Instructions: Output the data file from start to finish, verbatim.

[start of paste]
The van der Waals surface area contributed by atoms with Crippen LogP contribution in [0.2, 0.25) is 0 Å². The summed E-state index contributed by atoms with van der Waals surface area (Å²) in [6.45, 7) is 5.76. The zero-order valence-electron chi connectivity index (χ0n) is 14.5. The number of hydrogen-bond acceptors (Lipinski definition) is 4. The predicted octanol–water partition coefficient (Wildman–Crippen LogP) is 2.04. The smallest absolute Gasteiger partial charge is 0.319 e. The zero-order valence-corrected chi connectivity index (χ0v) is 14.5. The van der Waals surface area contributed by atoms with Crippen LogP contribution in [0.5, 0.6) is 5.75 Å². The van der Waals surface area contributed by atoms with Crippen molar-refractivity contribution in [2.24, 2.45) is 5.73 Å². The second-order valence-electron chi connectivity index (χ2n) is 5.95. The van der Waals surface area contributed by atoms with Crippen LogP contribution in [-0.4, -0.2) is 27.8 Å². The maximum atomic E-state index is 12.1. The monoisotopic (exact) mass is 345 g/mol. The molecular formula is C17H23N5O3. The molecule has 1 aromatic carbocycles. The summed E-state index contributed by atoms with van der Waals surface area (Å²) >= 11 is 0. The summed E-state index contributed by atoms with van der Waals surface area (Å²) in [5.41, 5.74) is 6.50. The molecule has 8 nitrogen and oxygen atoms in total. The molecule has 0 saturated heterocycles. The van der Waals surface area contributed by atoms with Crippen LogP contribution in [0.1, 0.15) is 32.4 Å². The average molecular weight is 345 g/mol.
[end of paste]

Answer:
The van der Waals surface area contributed by atoms with Crippen LogP contribution in [0.2, 0.25) is 0 Å². The summed E-state index contributed by atoms with van der Waals surface area (Å²) in [6.45, 7) is 5.76. The zero-order valence-electron chi connectivity index (χ0n) is 14.5. The number of hydrogen-bond acceptors (Lipinski definition) is 4. The predicted octanol–water partition coefficient (Wildman–Crippen LogP) is 2.04. The smallest absolute Gasteiger partial charge is 0.319 e. The zero-order valence-corrected chi connectivity index (χ0v) is 14.5. The van der Waals surface area contributed by atoms with Crippen LogP contribution in [0.5, 0.6) is 5.75 Å². The van der Waals surface area contributed by atoms with Crippen molar-refractivity contribution in [2.24, 2.45) is 5.73 Å². The second-order valence-electron chi connectivity index (χ2n) is 5.95. The van der Waals surface area contributed by atoms with Crippen LogP contribution in [-0.4, -0.2) is 27.8 Å². The maximum atomic E-state index is 12.1. The monoisotopic (exact) mass is 345 g/mol. The molecular formula is C17H23N5O3. The molecule has 1 aromatic carbocycles. The summed E-state index contributed by atoms with van der Waals surface area (Å²) >= 11 is 0. The summed E-state index contributed by atoms with van der Waals surface area (Å²) in [5.41, 5.74) is 6.50. The molecule has 8 nitrogen and oxygen atoms in total. The molecule has 0 saturated heterocycles. The van der Waals surface area contributed by atoms with Crippen LogP contribution in [0.1, 0.15) is 32.4 Å². The average molecular weight is 345 g/mol.